I often get asked how I do certain things, from styling outfits to designing interior spaces, so in response, I've started a new series that I'm calling, "How I Do Dat" as a way to answer your questions and share fun how-to videos with you all. To kick things off, I'm walking you through the process of how I recreated a guest bedroom at our farmhouse in Upstate New York. My hope is that you'll feel inspired to try something new yourself.
What started out as a white box four years ago when we bought the place, has turned into a space I often go in to read or do some work. The original built-in desk and window overlooks our bird feeder in the side garden with chipmunks, squirrels and birds always in view, making this a special spot.
My initial inspiration for painting and refreshing this room was the color tone in the washed-out vintage fabric of a custom beautyvswomen Living pillow that I made. When it came down to deciding on paint color, I went with Ammonite from Farrow and Ball with a pearl finish. I chose a pearl finish because, when painting on wood (in our case pine shiplap), having a slightly glossier finish gives the walls a more durable surface, and a luxe feel to the touch. It also reflects light in a really pretty way. I went back and forth on the exact color, but when you know, you know... Farrow and Ball does a series of whites and none of them look white at all... they're shades of very neutral colors. This one has a hint of grey... a really warm grey, almost taupe-ish. Gutting a room, filling holes and painting it is the hardest part of the project, but it's so worth seeing all the colors and textures come together.
Sometimes a controversial concept in the interior design world, I typically like to paint the ceiling the same color as the walls. I don't like seeing a transition line...I find it interrupts the flow. I also painted all the doors the same color as the walls. That way the room is kept soft and soothing to the eye. When it's time to put the room back together, I like to start with the biggest piece of furniture to help set the framing and symmetry. I made the bed using my favorite linen sheet set and a striped duvet from Restoration Hardware (see similar here). I then layered in one of my custom designed beautyvswomen Living pillows and this striped long cushion that's been following me everywhere (see here and here). The final touch is topping the bed with a throw blanket which gives the large flat surface movement. Video below.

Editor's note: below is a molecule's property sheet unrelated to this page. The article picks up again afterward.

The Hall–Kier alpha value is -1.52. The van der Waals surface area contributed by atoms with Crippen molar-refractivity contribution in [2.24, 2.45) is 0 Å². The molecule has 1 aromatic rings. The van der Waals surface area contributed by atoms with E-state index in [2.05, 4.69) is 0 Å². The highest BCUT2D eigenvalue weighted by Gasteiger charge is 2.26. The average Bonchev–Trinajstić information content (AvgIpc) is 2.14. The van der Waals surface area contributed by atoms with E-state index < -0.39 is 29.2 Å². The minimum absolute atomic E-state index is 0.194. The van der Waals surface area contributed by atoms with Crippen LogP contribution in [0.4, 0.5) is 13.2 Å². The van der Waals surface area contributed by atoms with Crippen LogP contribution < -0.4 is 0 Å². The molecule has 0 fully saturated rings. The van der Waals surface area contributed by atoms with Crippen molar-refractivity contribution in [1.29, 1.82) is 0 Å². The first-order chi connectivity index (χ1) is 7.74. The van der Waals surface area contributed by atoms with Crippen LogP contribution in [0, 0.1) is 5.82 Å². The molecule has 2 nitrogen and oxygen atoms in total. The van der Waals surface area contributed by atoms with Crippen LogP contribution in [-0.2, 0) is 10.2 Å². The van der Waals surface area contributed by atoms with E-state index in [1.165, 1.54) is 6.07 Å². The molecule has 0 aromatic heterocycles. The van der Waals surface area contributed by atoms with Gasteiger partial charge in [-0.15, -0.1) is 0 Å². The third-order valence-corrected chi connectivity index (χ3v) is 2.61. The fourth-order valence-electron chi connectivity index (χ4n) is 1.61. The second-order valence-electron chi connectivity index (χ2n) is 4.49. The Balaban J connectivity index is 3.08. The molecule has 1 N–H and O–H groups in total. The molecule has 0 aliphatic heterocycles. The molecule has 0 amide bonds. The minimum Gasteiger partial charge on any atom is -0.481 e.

The room isn't very big so I liked the idea of hanging a bedside lamp instead of taking up table space. Jeffrey hung this mid century industrial style lamp which I found on one of my many scavenger hunts. I think I paid €20 for it. Our ultimate goal is to take the shiplap down on the back wall to reveal the original stone wall (this wall used to be the exterior of the house before the addition in the 1950's), so I wanted side tables that wouldn't block any of that. Clear acrylic is a great minimal approach when you have dominant details competing like this wood headboard which we found at a local antique store. It's a 1700's Dutch headboard and couldn't be more perfect for our 1700's Dutch farmhouse (not to mention my Dutch husband) You can find the side tables here... and, fun fact, they're multi-purpose and can also be used as a lap desk or a coffee table. Whilst I love symmetry, I also love unique details. So, I don't think objects or lights that you pick need to match when it comes to finding balance in a room. I freshened up one side of the bed by using two vases to display fresh flowers, and to bring a lighting element to the opposite side as the lamp, I have my signature candle on top of a cookbook... no better time or place to poke through recipes than at bedtime.
Above the headboard, Jeffrey hung a vintage lithograph that I gave him for his birthday one year. It features two of his favorite things - sailing and New York City. I found it while rummaging through an antique flea market. The simplicity of the image creates visual interest without overpowering the neutral color palette.
On the opposite wall to the bed is a built-in desk and a window overlooking the side garden. I've always thought of this area as a cozy nook for reading or working, so I didn't feel like I needed to do much in terms of design. Instead I chose to enhance its historical features by adding in a cane arm chair (see similar here), an antique lamp that I upgraded with new silk cord and linen lampshade, and a tray with a few desk objects – a heather and dandelion paperweight, one of Jeffrey's favorite vintage cameras from his father, and a succulent arrangement.
If you have any questions, thoughts or ideas, I'd love your comments. You can also email me at [email protected] I'd love to chat. Hope you're having a safe and fun holiday weekend.
The room looks fab! Love the warm tone of the white you’ve chosen and the lushious green view out the window.